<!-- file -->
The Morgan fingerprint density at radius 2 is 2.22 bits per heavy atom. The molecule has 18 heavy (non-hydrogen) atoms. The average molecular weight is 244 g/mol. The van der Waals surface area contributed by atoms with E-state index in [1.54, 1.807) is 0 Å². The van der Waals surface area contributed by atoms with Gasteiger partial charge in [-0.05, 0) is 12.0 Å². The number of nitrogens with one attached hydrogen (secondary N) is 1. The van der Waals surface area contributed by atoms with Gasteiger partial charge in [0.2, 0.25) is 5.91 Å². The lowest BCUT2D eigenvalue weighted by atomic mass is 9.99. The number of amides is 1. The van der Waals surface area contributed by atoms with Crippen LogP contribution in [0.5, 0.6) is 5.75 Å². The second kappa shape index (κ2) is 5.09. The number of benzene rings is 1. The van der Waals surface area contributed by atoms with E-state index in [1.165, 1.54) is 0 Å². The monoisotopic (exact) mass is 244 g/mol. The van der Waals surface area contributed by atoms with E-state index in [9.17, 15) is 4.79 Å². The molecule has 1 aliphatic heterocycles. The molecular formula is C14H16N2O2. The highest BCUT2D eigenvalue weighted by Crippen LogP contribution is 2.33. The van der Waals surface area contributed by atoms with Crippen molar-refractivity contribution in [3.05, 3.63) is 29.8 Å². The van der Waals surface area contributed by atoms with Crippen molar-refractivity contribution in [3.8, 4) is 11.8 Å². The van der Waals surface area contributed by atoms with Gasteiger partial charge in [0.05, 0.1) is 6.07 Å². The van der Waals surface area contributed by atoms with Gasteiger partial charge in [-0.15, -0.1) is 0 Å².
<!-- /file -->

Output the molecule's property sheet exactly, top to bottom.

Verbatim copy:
The Morgan fingerprint density at radius 2 is 2.22 bits per heavy atom. The molecule has 18 heavy (non-hydrogen) atoms. The average molecular weight is 244 g/mol. The van der Waals surface area contributed by atoms with E-state index in [1.54, 1.807) is 0 Å². The van der Waals surface area contributed by atoms with Gasteiger partial charge in [-0.05, 0) is 12.0 Å². The number of nitrogens with one attached hydrogen (secondary N) is 1. The van der Waals surface area contributed by atoms with Gasteiger partial charge in [0.2, 0.25) is 5.91 Å². The lowest BCUT2D eigenvalue weighted by atomic mass is 9.99. The number of amides is 1. The van der Waals surface area contributed by atoms with Crippen LogP contribution in [0.5, 0.6) is 5.75 Å². The second kappa shape index (κ2) is 5.09. The number of benzene rings is 1. The van der Waals surface area contributed by atoms with E-state index in [1.165, 1.54) is 0 Å². The monoisotopic (exact) mass is 244 g/mol. The van der Waals surface area contributed by atoms with E-state index in [9.17, 15) is 4.79 Å². The molecule has 1 aliphatic heterocycles. The molecular formula is C14H16N2O2. The highest BCUT2D eigenvalue weighted by Crippen LogP contribution is 2.33. The van der Waals surface area contributed by atoms with Crippen molar-refractivity contribution in [3.05, 3.63) is 29.8 Å². The van der Waals surface area contributed by atoms with Crippen molar-refractivity contribution in [3.8, 4) is 11.8 Å². The van der Waals surface area contributed by atoms with Gasteiger partial charge in [0.05, 0.1) is 6.07 Å². The van der Waals surface area contributed by atoms with Gasteiger partial charge in [-0.15, -0.1) is 0 Å².